All four stories in this Marvel superhero collection are a super wreck. Mostly because the Hulk, Daredevil, and X-Men don’t do anything very interesting. These are comic book adventures not fit for comic books. The X-Men in particular have a bad time of it. They sit around playing Scrabble (?!), and Wolverine is described as “the little Canadian.” Oh, the ignobility!
The Avengers story is a hoot, however. And it’s especially bad/good when Tony Stark is lusting for the Scarlet Witch. The man in the iron suit turns into a sexual predator every time Wanda Maximoff enters the room. For example: “His eyes lingered a moment on the soft, ample roundness of her breasts, and the interesting way that her tiny waist curved into the fullness of her hips.” We agree that the Scarlet Witch is a fine looking woman (for a cartoon character). But how many of us knew Iron Man was such a heavy-metal horn dog?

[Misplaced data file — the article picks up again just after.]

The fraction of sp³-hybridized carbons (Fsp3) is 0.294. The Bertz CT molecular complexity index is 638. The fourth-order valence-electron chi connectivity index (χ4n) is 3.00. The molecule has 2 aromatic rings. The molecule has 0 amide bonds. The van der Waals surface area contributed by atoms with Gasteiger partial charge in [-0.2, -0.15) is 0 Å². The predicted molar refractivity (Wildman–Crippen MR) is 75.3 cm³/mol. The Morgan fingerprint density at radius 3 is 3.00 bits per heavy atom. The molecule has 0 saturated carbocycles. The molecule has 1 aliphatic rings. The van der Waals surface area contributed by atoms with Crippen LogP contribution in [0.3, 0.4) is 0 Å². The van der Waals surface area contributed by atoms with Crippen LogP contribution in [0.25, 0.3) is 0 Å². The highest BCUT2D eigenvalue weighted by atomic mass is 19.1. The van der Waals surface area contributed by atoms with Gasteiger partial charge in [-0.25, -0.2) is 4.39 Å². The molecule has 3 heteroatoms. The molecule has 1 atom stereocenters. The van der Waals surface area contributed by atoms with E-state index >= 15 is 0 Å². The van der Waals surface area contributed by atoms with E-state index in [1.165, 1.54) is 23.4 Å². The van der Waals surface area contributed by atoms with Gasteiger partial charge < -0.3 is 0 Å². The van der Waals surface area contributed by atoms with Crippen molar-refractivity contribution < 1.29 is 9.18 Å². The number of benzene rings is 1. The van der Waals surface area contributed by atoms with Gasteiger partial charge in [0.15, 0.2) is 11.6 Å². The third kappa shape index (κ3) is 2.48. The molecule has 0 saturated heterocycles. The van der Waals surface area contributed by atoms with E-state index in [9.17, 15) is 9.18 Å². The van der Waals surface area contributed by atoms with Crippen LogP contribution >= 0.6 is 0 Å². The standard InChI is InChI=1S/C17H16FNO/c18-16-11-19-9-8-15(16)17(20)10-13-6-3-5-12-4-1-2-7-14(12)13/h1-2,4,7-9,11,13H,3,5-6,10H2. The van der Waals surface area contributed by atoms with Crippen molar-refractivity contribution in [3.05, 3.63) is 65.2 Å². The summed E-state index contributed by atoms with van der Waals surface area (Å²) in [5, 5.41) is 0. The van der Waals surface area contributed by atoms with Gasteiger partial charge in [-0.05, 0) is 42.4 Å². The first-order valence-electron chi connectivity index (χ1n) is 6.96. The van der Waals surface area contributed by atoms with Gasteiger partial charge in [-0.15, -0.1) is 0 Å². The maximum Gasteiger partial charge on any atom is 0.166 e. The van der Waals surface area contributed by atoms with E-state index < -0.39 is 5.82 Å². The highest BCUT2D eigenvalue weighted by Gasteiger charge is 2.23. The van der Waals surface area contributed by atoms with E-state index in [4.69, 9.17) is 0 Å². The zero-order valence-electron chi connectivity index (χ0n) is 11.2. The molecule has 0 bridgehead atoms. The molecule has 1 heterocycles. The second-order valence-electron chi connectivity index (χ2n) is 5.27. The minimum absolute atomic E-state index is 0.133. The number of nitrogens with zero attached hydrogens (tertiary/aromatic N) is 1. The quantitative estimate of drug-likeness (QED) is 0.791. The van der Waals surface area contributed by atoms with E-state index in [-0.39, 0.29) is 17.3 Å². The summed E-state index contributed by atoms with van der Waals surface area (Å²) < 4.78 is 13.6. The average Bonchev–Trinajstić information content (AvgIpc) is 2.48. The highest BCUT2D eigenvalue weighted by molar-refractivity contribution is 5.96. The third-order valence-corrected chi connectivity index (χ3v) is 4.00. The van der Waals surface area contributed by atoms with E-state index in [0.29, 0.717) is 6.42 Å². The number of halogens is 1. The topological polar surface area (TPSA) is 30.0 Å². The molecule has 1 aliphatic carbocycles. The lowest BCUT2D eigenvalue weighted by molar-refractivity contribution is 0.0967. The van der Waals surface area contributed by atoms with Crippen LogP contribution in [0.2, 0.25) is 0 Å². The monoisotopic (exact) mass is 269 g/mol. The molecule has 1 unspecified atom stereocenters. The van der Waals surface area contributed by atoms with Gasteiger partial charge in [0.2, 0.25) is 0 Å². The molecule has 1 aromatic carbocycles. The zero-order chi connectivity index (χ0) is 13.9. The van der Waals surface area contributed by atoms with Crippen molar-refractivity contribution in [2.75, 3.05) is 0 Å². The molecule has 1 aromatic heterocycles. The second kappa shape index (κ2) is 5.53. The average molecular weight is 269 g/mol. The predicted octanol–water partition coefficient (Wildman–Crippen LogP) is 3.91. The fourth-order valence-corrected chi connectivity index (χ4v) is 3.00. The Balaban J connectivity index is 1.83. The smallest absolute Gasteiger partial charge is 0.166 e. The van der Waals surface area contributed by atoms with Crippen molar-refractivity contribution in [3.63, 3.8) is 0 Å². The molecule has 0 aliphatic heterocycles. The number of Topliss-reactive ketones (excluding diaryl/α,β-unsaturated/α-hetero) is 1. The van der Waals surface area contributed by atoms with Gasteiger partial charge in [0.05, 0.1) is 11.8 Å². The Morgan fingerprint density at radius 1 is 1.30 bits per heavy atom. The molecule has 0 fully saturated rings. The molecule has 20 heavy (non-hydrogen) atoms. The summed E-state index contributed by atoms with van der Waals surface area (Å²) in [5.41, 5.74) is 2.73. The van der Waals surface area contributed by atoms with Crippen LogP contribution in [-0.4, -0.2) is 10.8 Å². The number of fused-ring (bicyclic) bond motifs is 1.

“This Evil Undying” has become somewhat infamous over the years. The story’s sex and lasciviousness was off the charts back in the ’70s, and it remains surprisingly inappropriate even today. Author Jim Shooter was obviously trying to pen a mature superhero story for an audience beyond comic books. But he missed the mark completely. There’s nothing mature about his story at all. Instead of giving the Avengers any sort of realistic adult inner life, Shooter has turned them into a pack of baby-men. Talk about arrested development.
[The Marvel Superheroes / Edited by Len Wein and Marv Wolfman / First Printing: September 1979 / ISBN: 0671820915]